189. This was written before the controversy surrounding the visit of former President Lee. The Foreign Secretary explained that "the visa granted to former President Lee was entirely consistent with our policy which is that we will grant visas for private visits or business visits to the United Kingdom but we will not grant visas for political visits to the United Kingdom. It was on that basis that former President Lee obtained a visa in order to attend the graduation...of his daughter."[459] However, it was significant that the visit came shortly after the democratic elections in Taiwan. The FCO wrote to us that "unfortunately during his visit he undertook a number of engagements which the Chinese interpreted as being of a political nature. The Chinese retaliated by cancelling the planned visit to China in July by the Economic Secretary to the Treasury."[460] However, it should be noted that Chinese sanctions in this case were limited and short-lived, resulting in the cancellation of a few visits, and, as far as can be ascertained, nothing more. Therefore, it may be a price worth paying. Other things being equal, the United Kingdom should have closer relations with democracies.

190. The Foreign Secretary told us that "Taiwan is not a state and, therefore, you would not expect the same degree of international acclaim for the election of a president there as you might for a recognised independent state. Nevertheless, we do value the strength and health of democracy within Taiwan, which is very good news indeed...President Chen, since taking office, has been very responsible and very sensible in how he has taken forward his statements in relation to China... Because of that I think he himself would fully understand why the world would not treat his election as if it was the election of a head of state."[461] It is of course not true that it is necessary to be a recognised independent state for democracy to be "acclaimed." Montenegro is not a recognised state, but during the military campaign against Milosevic, the words "President Djukanovic" were never uttered by the Foreign Secretary without him being described as "democratically elected." And as we found during our Kosovo inquiry, the FCO made particular efforts to build close (and publicly close) relations with the government of Montenegro.

191. We are not proposing that the United Kingdom should change its position on the recognition of China and Taiwan: as the example of Montenegro demonstrates, it is not necessary to extend recognition for account to be taken of positive developments. We recommend that the United Kingdom should take account of the remarkable development of Taiwanese democracy by incrementally strengthening relations. This should include enhancing the status of Taiwanese inward visits and the level of outgoing ministerial visits to Taiwan, but not recognition of Taiwan as a state.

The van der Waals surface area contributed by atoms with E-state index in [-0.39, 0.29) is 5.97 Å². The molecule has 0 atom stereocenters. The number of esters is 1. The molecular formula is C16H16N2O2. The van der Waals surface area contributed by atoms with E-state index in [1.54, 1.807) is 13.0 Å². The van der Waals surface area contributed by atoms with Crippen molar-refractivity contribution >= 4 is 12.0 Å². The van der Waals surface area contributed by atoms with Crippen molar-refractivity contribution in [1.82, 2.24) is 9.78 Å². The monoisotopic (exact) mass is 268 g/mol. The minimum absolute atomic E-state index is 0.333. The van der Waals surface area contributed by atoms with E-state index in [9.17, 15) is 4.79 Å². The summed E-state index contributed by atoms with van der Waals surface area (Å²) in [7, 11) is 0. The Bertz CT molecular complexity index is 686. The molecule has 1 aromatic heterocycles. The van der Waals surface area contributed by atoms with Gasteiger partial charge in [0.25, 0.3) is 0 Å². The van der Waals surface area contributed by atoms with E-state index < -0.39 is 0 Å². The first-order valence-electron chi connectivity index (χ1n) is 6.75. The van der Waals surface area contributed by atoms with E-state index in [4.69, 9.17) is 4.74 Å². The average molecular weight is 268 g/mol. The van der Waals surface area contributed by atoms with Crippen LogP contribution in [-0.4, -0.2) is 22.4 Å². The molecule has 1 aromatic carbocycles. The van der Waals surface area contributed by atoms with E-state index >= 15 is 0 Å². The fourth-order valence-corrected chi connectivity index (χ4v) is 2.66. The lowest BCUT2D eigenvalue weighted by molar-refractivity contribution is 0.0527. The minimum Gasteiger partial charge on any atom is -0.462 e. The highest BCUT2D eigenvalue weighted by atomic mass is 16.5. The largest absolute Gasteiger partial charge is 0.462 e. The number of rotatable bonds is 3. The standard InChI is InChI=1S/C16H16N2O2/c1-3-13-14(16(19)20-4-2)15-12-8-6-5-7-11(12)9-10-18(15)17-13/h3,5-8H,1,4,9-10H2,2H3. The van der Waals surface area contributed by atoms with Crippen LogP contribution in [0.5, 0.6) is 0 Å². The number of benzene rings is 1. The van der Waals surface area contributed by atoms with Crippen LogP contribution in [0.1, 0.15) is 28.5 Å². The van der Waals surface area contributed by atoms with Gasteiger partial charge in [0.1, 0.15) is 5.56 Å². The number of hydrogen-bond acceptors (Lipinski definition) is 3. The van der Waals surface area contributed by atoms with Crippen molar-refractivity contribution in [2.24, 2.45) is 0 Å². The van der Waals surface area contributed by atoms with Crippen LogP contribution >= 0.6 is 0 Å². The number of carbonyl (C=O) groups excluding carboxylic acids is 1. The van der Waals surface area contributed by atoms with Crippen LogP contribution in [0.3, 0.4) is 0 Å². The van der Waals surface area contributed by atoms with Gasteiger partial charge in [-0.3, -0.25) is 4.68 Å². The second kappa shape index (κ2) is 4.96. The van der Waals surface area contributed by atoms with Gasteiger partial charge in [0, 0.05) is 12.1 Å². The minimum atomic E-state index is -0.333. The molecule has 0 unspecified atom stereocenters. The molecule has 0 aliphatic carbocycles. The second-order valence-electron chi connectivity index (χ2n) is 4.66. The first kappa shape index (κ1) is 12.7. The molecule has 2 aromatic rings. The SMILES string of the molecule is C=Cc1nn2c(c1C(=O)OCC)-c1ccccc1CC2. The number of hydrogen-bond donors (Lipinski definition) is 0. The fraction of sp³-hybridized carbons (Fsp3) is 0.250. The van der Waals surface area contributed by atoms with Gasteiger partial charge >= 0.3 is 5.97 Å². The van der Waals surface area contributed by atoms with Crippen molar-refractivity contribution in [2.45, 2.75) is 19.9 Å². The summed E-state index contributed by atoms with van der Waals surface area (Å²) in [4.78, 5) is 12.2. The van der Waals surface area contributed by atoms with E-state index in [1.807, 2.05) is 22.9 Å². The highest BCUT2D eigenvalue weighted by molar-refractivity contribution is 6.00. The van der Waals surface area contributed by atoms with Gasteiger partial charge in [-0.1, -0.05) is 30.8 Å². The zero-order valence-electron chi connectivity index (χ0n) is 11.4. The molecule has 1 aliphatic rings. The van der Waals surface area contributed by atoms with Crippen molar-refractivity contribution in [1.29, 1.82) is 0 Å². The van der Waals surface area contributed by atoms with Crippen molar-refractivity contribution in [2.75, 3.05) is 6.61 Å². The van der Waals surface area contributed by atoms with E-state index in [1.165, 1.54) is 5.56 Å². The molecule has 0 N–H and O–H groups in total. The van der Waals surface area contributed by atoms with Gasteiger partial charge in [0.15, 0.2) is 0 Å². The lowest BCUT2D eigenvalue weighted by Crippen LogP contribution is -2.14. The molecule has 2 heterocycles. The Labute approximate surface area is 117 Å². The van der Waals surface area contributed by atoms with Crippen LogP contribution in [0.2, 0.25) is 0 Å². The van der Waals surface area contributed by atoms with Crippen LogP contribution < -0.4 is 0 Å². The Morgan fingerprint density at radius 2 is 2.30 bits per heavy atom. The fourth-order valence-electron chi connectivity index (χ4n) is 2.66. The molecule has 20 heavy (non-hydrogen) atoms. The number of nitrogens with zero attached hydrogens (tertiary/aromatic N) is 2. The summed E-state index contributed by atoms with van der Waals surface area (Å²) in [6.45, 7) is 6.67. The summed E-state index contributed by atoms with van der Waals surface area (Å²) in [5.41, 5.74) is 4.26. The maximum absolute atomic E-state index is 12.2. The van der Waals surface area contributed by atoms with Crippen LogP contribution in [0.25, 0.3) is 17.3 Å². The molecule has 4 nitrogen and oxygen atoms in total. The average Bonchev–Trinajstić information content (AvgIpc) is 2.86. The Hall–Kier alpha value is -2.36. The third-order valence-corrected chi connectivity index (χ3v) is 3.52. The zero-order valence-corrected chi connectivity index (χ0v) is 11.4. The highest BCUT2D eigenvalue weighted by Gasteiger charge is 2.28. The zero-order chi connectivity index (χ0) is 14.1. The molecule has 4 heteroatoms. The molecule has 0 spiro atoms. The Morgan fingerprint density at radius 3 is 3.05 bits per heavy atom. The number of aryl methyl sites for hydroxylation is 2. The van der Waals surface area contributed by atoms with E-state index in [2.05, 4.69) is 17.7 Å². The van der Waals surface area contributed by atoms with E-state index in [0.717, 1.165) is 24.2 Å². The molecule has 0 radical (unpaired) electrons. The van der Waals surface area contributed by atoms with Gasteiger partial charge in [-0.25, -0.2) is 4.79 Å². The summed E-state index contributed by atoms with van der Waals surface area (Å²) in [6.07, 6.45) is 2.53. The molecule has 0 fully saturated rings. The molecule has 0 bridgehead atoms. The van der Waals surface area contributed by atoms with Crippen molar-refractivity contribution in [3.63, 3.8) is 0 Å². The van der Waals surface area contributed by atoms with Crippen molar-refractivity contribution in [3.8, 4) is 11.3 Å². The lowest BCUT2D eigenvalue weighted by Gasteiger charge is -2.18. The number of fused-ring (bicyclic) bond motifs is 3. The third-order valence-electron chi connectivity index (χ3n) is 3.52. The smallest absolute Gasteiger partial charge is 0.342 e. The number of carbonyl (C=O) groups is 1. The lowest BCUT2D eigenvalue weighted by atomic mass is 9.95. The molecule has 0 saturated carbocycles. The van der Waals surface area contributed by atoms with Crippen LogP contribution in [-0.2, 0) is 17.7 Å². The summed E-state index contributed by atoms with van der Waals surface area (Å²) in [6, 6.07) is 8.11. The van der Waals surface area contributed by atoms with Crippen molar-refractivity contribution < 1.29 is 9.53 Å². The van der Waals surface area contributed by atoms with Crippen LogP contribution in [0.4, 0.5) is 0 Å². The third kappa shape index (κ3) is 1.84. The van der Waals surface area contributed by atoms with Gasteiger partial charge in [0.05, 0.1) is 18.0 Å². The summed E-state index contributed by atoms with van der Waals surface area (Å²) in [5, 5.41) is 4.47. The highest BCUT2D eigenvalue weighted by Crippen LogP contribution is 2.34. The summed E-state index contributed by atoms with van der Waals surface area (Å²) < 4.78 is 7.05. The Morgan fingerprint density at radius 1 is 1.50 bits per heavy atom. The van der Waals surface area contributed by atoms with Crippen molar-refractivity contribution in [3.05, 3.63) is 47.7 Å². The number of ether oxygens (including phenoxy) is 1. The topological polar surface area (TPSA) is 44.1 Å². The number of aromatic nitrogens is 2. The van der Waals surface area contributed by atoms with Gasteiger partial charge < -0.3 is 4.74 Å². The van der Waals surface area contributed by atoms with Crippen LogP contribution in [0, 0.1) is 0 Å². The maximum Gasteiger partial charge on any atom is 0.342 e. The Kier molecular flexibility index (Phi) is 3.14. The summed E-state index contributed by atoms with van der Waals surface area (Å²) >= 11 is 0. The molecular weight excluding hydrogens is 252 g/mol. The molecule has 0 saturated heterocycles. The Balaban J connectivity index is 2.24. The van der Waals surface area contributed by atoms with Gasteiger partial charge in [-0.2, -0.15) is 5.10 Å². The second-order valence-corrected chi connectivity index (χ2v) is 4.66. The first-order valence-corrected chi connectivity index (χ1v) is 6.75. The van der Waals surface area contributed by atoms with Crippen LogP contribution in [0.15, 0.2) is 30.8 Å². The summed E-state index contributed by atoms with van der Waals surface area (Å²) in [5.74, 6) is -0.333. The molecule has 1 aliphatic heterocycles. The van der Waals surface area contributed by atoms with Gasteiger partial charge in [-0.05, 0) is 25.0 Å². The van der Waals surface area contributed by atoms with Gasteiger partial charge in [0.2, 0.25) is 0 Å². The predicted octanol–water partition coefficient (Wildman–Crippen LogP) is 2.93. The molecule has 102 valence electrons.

421   Ev. p. 219, Appendix 28. Back

422   Ev. p. 121. Back

423   Ev. p. 131. Back

424   Ev. p. 119. Back

425   Ev. p. 119. Back

426   Ev. p. 219, Appendix 28. Back

427   Ev. p. 120. Back

428   Ev. p. 119. Back

429   Q23. Back

430   Q23. Back

431   Ev. p. 121. Back

432   Q21. Back

433   See para. 189. Back

434   Ev. p. 120. Back

435   The Independent, 30 September 2000. Back

436   Ev. p. 155, Appendix 7. Back

437   Q281. Back

438   Financial Times, 8 September 2000. Back

439   The Economist, 21 October 2000. Back

440   See paras. 139ff. Back

441   Q21. Back

442   Q20. Back

443   Q76. Back

444   The Economist, 21 October 2000. Back

445   Q313. Back

446   See paras. 151ff. Back

447   As opposed to mainland Chinese who fled with the nationalists during the civil war. Chiang Kai-shek and then his son, Chiang Ching-kuo, ruled Taiwan until 1988. Back

448   Ev. p. 155, Appendix 7. Back

449   The Chinese government launched missiles across the Taiwan Straits to deter Taiwanese voters from electing Lee Teng-hui in 1996. As was the case earlier this year, the Taiwanese people disregarded the mainland's threats, and elected Lee Teng-hui. Ev. p. 17. However, it is notable that there has been no threat by China to cut off economic links with Taiwan-perhaps an indication of the extent of mutual dependence of the two economies which has developed since 1987 when cross-strait visits and investment were permitted. Back

450   Ev. p. 120. Back

451   Q15. Back

452   Q19. Back

453   Q20. Back

454   Q72. Back

455   Ev. p. 120. Back

456   Q312. Back

457   Q72. Back

458   Ev. p. 219, Appendix 28. Back

459   Q314. Back

460   Ev. p. 123. Back

461   Q311. Back